'Elvis' review: Austin Butler gyrates though messy Baz Luhrmann biopic
Courtesy of Warner Bros.
In the opening minutes of Baz Luhrmann’s dizzying, bloated and misguided biopic about the King of Rock ‘n’ Roll, Elvis Presley, you quickly learn it’s not even told from his perspective, rather that of his shady and evil manager Colonel Tom Parker (who is played by Tom Hanks decked out in a fat suit, heavy prosthetics, and an accent which borders on cartoonish) and there’s an immediate, sinking feel of doom that comes thereafter. Luhrmann, stepping behind the camera for the first time in nearly a decade, is known for his lavish, off-the-cuff, Adderall infused madness.
The “Moulin Rouge” auteur plays by a very specific set of big and flashy rules where the blunt force of watching his films can leave you with cinematic whiplash. Anyone purchasing a ticket probably already knows that, but his signature style isn’t a fitting tribute for the King, it’s all over the place and, running a staggering 165-minutes, feels completely misguided. This despite an electric performance from upcomer Austin Butler who nails the cadence and rock star presence better than even the most pessimistic Presley fans could have predicted. In other words, it’s a mixed bag.
The world is more plentiful with filmmakers like Luhrmann infusing their signature style into them, but “Elvis” stutters and starts more often then it captivates. Offering little substance for newcomers and providing Wikipedia-esq insights into the rise of Presley’s stardom who began his career on the carnival circuit after Parker “discovered” him on the road. Hanks, in choppy voice overs, details the accounts as if he’s some misunderstood villain trying to reframe the truth so you’ll sympathize with him. And, as is typical in Lurmann’s orbit, the soundtrack is densely populated with contemporary music though nothing quite reaches the apex of the Lana Del Ray anthem “Young & Beautiful” from “The Great Gatsby.”
For the entire runtime, there isn’t a single shot of “Elvis” that isn’t coked-up on “Looney Tunes” energy and Luhrmann overextends his hand any chance he gets. At least the Elvis covers by Butler shines through the chaos, the actor delivering somber and soothing portrayals of “Suspicious Minds,” and gyrating his way through staples “Hounddog” and countless others. Lurhmann knows what he’s working with, but artistic decisions to speed through his early life in Tupelo, Mississippi until his marriage to Priscilla (Olivia DeJonge) and putting more emphasis on Parker never seems like the right decision. Sequences featuring Kelvin Harrison Jr’s B.B. King, Kodi Smit-Mcphee’s Jimmie Rodger Snow, and Alton Mason’s Little Richard barely make a blip on the Luhrmann radar.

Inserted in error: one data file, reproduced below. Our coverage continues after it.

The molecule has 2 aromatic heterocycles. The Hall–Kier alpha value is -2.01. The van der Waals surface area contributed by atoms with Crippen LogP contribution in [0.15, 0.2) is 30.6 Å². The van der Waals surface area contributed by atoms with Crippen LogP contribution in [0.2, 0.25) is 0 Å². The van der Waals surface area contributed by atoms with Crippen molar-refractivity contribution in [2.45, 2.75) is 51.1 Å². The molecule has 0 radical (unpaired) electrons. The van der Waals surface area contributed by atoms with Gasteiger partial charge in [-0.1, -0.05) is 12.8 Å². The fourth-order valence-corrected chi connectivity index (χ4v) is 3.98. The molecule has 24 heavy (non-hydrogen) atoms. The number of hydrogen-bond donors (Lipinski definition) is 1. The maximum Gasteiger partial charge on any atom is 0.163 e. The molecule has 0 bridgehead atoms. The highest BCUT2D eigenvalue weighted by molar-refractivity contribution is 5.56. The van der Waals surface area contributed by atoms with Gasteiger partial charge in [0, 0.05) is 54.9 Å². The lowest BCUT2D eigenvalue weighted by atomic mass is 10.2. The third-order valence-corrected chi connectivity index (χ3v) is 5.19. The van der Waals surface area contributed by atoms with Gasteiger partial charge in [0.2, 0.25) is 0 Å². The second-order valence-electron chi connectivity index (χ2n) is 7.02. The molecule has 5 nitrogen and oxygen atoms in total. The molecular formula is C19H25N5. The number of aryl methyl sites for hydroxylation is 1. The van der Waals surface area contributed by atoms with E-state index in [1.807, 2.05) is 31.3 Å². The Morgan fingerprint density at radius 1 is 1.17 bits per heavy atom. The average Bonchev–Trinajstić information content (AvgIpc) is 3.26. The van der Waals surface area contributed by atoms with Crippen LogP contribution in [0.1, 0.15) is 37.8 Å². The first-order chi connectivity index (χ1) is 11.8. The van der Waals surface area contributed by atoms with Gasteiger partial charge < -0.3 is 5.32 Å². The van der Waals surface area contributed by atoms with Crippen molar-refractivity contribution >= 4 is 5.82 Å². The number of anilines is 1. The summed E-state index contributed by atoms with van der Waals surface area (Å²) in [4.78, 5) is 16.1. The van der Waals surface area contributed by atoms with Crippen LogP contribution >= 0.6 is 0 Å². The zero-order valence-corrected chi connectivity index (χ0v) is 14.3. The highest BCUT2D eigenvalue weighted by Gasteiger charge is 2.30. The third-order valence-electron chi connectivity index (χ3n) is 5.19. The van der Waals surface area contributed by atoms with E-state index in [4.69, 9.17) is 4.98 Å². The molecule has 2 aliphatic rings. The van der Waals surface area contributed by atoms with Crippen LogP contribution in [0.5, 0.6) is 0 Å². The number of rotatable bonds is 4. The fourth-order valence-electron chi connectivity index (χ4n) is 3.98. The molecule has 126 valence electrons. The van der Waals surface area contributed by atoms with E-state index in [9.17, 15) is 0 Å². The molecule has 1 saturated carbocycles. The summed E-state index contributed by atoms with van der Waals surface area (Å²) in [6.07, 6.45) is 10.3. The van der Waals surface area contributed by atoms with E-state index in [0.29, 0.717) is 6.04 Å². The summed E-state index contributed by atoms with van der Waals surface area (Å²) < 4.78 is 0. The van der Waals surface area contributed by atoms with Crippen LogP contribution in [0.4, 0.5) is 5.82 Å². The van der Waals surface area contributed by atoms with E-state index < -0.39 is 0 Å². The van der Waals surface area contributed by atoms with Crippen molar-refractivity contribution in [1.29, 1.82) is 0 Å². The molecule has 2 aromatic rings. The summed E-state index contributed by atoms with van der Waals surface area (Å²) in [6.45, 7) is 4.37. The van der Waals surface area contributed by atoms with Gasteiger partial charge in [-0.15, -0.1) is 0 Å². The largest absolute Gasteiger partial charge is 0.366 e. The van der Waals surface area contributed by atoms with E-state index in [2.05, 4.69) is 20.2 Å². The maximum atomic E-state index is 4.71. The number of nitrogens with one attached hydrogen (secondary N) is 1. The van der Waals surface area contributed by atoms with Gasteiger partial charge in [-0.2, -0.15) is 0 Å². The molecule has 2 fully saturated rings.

On the other hand, “Elvis” comes alive when it gives Butler a moment to breathe and feel out the scene, bringing down the house with his rendition of “If I Can Dream” from the comeback special that rejuvenated the musician’s career. Everything else is sensory overload to the highest degree which can make dated material (see the aforementioned “Great Gatsby”) feel timely and fresh, but when dealing with the King, it becomes an easy case for why style over substance can be a bad thing. “Bohemian Rhapsody” this is not and the Presley family has given the film their stamp of approval and who can blame them when you have someone as talented as Butler proving his casting was no fluke. He’s magnetic and worth the price of admission, but have the Dramamine stocked for when the credits, after almost three hours, finally begin to roll.
ELVIS is now playing in theaters.